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||Breast cancer risk polymorphisms and interaction with ionizing radiation among u.s. radiologic technologists in: abstracts of the 41st annual meeting of the society for epidemiologic research
||Bhatti P, Doody MM, Alexander BH, Y J, Simon SL, Weinstock RM, Rosenstein M, Stovall M, Abend M, Preston DL, Struewing JP, Sigurdson AJ
||Am J Epidemiol
||2008 Jun 1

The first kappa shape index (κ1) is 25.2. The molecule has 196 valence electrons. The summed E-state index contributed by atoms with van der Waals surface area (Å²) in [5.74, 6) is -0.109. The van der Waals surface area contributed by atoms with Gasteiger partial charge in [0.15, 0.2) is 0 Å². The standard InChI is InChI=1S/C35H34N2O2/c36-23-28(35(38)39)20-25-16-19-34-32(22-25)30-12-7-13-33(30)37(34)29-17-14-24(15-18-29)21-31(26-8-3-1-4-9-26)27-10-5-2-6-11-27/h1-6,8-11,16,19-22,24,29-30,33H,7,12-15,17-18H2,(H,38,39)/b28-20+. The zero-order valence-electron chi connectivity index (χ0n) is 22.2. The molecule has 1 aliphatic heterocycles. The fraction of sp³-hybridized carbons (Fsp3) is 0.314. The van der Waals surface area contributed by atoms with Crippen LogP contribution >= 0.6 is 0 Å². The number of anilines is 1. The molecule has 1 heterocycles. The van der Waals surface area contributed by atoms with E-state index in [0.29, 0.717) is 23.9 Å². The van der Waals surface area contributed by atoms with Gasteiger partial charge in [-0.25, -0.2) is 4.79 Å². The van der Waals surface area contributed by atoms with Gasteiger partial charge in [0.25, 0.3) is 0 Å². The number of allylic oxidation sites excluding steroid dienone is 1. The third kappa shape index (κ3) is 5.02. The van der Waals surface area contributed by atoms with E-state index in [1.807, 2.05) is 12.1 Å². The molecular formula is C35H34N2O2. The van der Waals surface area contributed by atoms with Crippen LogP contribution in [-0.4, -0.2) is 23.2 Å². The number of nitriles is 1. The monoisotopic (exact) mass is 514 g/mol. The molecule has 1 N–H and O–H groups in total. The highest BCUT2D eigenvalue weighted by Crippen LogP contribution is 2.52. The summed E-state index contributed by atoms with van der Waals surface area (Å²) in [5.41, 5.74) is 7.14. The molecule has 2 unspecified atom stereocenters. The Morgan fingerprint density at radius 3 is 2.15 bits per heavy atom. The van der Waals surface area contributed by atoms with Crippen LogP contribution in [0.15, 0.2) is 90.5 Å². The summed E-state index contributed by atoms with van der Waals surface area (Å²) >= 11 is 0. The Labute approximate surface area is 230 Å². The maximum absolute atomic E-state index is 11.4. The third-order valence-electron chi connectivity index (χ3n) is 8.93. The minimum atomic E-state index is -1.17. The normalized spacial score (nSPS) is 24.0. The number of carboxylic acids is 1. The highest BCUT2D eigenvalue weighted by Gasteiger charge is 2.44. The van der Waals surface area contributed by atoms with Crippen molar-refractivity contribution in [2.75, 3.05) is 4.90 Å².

||Genome-wide association studies are discovering relationships betweensingle nucleotide polymorphisms (SNPs) and breast cancer, but the functionsof some SNPs are obscure. Examining these SNPs in conjunction withenvironmental exposures may help elucidate SNP function, but more importantly,identify subgroups with genetic backgrounds that are particularlysensitive to environmental exposures. We tested eleven variants, initiallyidentified for confirmatory genotyping by the Breast Cancer AssociationConsortium, for gene-radiation interaction among 859 breast cancer casesand 1083 controls that were occupationally exposed to ionizing radiationand are nested within the U.S. Radiologic Technologists cohort. Ionizingradiation is an established breast cancer carcinogen and has been previouslyassociated with breast cancer risk in this cohort. To evaluate SNP-radiationeffect modification, we assessed the heterogeneity of occupational radiation-related excess odds ratios across SNP genotypes using likelihood ratiotests. All regression models were adjusted for year of birth and includedradiation exposure from personal diagnostic examinations. We found thatthe radiation-associated breast cancer risk varied significantly by genotypefor rs2107425 in the H19 gene (pinteraction = 0.005). Further testing of theH19 gene and the rs2107425 variant in biologically-based radiation assaysmay illuminate possible functional relevance for this gene in directly affectingcellular control of radiation-induced damage, apoptosis, or proliferationor by epigenetic mechanisms.